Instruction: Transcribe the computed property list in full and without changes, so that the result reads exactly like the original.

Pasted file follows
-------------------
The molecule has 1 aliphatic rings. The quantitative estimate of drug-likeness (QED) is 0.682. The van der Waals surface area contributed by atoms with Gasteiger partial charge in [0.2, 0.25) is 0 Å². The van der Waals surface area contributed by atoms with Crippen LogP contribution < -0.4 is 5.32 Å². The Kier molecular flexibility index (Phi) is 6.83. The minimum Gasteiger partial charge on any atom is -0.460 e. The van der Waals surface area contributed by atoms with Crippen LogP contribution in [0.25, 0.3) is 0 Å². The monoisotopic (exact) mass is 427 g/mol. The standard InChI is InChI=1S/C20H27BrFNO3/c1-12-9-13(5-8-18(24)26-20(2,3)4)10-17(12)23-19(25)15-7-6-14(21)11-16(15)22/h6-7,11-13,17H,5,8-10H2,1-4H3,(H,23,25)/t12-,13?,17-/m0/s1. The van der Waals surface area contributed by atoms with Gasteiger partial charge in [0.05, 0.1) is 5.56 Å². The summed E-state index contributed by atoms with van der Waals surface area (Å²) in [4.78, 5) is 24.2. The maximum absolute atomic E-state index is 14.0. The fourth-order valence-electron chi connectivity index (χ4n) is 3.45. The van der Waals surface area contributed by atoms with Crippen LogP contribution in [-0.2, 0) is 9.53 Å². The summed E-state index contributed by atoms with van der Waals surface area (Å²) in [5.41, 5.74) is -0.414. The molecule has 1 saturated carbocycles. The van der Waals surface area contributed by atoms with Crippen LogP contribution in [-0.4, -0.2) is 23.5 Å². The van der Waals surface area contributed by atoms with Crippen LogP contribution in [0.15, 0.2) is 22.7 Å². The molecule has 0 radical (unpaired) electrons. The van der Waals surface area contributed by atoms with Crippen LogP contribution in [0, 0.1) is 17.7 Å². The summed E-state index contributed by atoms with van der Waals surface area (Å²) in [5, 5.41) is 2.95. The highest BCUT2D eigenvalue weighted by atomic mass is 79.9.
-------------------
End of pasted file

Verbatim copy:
The molecule has 1 aliphatic rings. The quantitative estimate of drug-likeness (QED) is 0.682. The van der Waals surface area contributed by atoms with Gasteiger partial charge in [0.2, 0.25) is 0 Å². The van der Waals surface area contributed by atoms with Crippen LogP contribution < -0.4 is 5.32 Å². The Kier molecular flexibility index (Phi) is 6.83. The minimum Gasteiger partial charge on any atom is -0.460 e. The van der Waals surface area contributed by atoms with Crippen LogP contribution in [0.25, 0.3) is 0 Å². The monoisotopic (exact) mass is 427 g/mol. The standard InChI is InChI=1S/C20H27BrFNO3/c1-12-9-13(5-8-18(24)26-20(2,3)4)10-17(12)23-19(25)15-7-6-14(21)11-16(15)22/h6-7,11-13,17H,5,8-10H2,1-4H3,(H,23,25)/t12-,13?,17-/m0/s1. The van der Waals surface area contributed by atoms with Gasteiger partial charge in [0.05, 0.1) is 5.56 Å². The summed E-state index contributed by atoms with van der Waals surface area (Å²) in [4.78, 5) is 24.2. The maximum absolute atomic E-state index is 14.0. The fourth-order valence-electron chi connectivity index (χ4n) is 3.45. The van der Waals surface area contributed by atoms with Crippen LogP contribution in [-0.2, 0) is 9.53 Å². The summed E-state index contributed by atoms with van der Waals surface area (Å²) in [5.41, 5.74) is -0.414. The molecule has 1 saturated carbocycles. The van der Waals surface area contributed by atoms with Crippen LogP contribution in [-0.4, -0.2) is 23.5 Å². The van der Waals surface area contributed by atoms with Crippen LogP contribution in [0.15, 0.2) is 22.7 Å². The molecule has 0 radical (unpaired) electrons. The van der Waals surface area contributed by atoms with Crippen LogP contribution in [0, 0.1) is 17.7 Å². The summed E-state index contributed by atoms with van der Waals surface area (Å²) in [5, 5.41) is 2.95. The highest BCUT2D eigenvalue weighted by atomic mass is 79.9.